Nowhere are the effects of sustained solitude deprivation more apparent than among members of Generation Z, who were born during and after the mid-1990s and grew up with constant access to the internet through tablets and smartphones. Collectively, members of Gen Z are glued to their digital devices more than any other group: A 2015 study found that teenagers spent an average of nine hours a day consuming media, including through social networks and text messages. The consequences of Gen Z’s solitude deprivation are becoming apparent, with skyrocketing rates of anxiety, depression, and suicide among teens.

Psychology professor Jean Twenge investigated the connection between Gen Z’s digital use and their mental health, and she found that the sharp decline in teen mental health started at the same time that smartphones took over the cell phone market. Although modern teens deal with many of the same issues that adolescents have faced for generations—such as social pressures and mental and physical changes—their constant connectivity is not only exacerbating those issues but also creating new ones. (Shortform note: Read more about Twenge’s investigation in our summary of her Atlantic article, “Have Smartphones Destroyed a Generation?”)

While teens and young adults are generally experiencing the most severe symptoms of technology overuse, people of all ages are living their daily lives with constant low-level anxiety because of their constant connectivity. People need downtime to maintain a mental and emotional equilibrium. 

Strategies for Reclaiming Solitude

It’s difficult to disconnect in a hyper-connected world, but there are some simple strategies you can use to get a little solitude. 

1) Get away from your phone for a while. If you go out to a movie or meet a friend for dinner, leave your phone at home or in the car. If that feels too extreme, ask your friend to put your phone in her pocket or purse—whatever you can do to make the phone less accessible to you. Try to regularly get some time away from your phone.

Many people are reluctant to stray too far from their devices because they fear that something terrible will happen while they’re temporarily unreachable, but these concerns are generally overblown. To keep things in perspective, remember that just a couple of decades ago, people didn’t have portable communication (besides payphones)—and, although it might have been a little more inconvenient, they got along just fine.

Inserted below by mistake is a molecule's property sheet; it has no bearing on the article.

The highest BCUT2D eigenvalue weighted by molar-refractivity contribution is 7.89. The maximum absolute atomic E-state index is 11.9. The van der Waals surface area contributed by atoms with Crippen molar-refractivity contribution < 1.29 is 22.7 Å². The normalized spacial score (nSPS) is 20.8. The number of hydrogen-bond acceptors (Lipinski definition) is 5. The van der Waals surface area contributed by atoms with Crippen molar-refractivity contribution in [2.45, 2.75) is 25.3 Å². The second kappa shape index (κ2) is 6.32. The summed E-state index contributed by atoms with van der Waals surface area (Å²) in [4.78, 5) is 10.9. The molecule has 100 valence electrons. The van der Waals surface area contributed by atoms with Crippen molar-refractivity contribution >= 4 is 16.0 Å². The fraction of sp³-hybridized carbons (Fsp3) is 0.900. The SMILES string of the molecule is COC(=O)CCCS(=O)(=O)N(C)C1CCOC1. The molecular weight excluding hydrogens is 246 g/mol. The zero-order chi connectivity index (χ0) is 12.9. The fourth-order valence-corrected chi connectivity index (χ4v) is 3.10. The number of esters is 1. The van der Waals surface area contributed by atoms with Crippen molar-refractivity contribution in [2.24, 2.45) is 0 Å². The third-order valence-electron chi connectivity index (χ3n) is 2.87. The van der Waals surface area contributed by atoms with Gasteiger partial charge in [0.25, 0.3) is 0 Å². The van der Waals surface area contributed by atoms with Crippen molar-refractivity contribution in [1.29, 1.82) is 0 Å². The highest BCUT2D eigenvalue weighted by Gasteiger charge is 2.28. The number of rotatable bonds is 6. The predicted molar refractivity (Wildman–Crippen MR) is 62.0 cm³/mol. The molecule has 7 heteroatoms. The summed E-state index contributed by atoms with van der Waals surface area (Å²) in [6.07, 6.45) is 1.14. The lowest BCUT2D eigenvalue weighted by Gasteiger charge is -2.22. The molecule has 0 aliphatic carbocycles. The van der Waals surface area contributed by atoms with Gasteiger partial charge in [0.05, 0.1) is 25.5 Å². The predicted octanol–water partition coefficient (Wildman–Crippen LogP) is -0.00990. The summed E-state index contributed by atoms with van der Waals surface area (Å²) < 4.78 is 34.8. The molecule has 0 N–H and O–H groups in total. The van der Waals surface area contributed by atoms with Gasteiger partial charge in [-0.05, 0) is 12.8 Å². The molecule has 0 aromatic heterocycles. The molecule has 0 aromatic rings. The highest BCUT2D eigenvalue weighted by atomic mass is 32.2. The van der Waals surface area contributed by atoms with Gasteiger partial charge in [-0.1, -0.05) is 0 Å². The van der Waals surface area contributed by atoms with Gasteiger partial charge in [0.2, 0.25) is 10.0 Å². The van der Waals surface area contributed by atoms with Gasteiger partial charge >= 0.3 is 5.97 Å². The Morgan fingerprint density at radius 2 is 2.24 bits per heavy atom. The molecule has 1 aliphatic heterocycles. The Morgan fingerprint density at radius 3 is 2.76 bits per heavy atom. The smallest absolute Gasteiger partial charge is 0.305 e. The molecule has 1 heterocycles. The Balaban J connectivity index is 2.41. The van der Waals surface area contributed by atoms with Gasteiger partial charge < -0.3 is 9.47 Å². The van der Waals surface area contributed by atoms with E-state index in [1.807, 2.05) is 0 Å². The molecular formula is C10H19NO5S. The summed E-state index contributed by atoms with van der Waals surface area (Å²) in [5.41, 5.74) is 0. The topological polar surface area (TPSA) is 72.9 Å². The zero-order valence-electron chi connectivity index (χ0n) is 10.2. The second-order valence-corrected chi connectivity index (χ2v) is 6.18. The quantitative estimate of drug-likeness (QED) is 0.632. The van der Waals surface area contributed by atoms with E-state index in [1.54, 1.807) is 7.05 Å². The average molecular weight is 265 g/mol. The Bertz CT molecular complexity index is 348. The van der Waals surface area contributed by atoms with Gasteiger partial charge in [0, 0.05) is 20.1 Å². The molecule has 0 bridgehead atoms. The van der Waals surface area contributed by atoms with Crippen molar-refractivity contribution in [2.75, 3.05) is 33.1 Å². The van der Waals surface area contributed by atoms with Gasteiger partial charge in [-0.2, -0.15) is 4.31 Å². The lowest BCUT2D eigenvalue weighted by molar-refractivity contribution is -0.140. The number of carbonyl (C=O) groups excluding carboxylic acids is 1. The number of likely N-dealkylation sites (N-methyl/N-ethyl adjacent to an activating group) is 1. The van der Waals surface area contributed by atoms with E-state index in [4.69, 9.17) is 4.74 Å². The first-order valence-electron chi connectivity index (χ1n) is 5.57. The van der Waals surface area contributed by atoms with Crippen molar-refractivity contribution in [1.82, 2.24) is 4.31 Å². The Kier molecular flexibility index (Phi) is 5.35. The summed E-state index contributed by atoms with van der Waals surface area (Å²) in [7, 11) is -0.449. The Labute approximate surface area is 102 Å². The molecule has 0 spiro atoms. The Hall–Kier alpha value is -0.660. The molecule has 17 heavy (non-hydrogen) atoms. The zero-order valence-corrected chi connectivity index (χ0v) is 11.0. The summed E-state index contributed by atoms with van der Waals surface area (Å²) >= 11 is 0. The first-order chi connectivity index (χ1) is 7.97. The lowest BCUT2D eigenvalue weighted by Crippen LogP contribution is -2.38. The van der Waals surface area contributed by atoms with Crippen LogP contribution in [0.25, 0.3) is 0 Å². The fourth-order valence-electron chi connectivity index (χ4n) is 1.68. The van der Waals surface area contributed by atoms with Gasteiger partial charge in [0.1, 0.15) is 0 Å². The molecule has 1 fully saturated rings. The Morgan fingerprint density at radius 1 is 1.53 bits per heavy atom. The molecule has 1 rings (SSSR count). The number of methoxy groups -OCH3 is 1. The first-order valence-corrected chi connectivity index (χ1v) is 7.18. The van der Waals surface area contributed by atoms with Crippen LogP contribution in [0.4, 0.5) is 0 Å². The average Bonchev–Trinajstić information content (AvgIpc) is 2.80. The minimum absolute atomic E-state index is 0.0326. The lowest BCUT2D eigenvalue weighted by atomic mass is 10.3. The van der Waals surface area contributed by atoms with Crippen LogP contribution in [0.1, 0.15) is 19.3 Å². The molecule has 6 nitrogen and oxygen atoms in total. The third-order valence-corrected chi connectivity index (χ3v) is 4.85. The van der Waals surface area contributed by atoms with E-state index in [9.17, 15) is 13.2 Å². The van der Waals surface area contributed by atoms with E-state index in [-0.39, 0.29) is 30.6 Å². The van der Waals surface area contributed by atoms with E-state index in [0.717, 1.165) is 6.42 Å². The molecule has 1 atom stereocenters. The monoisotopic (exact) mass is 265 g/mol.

2) Take long, quiet walks. Try to make time for leisurely walks that give you the opportunity for quiet reflection. Resist the urge to talk on the phone or listen to a podcast—just be with your thoughts. Of course, you can have solitude anywhere, but the unique mental and emotional benefits of walking have been well-documented: For about a decade, Nietzsche walked up to eight hours a day, and it helped him produce several influential books. 

3) Write down your thoughts. Writing is a form of productive solitude, and writing a journal entry or a letter to yourself is a valuable way to process your thoughts. You don’t necessarily need to write daily—simply use writing as an outlet to work through difficult problems and big emotions. 

Exercise: How Much Solitude Do You Get?

Reflect on the role of solitude in your life. 

  • When and how do you get solitude in your daily life? 
  • If you can remember a time in your life when you had significantly more or less solitude than you get now, how did it affect your mental and emotional state? 
  • What is one point in your day when you could have solitude but you normally use your device instead (for example, to play music, talk on the phone, listen to a podcast, or browse the internet)?
  • In the next few days, when could you leave your phone at home or put it away for a few hours? 
The Benefits of Solitude: Being Alone Is Good for You

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Like what you just read? Read the rest of the world's best book summary and analysis of Cal Newport's "Digital Minimalism" at Shortform .

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  • Why you're addicted to technology (and how tech companies feed your addictions)
  • How a focus on social media is bad for real-life relationships
  • How to transform your tech habits to get the best benefits without the drawbacks

Darya Sinusoid

Darya’s love for reading started with fantasy novels (The LOTR trilogy is still her all-time-favorite). Growing up, however, she found herself transitioning to non-fiction, psychological, and self-help books. She has a degree in Psychology and a deep passion for the subject. She likes reading research-informed books that distill the workings of the human brain/mind/consciousness and thinking of ways to apply the insights to her own life. Some of her favorites include Thinking, Fast and Slow, How We Decide, and The Wisdom of the Enneagram.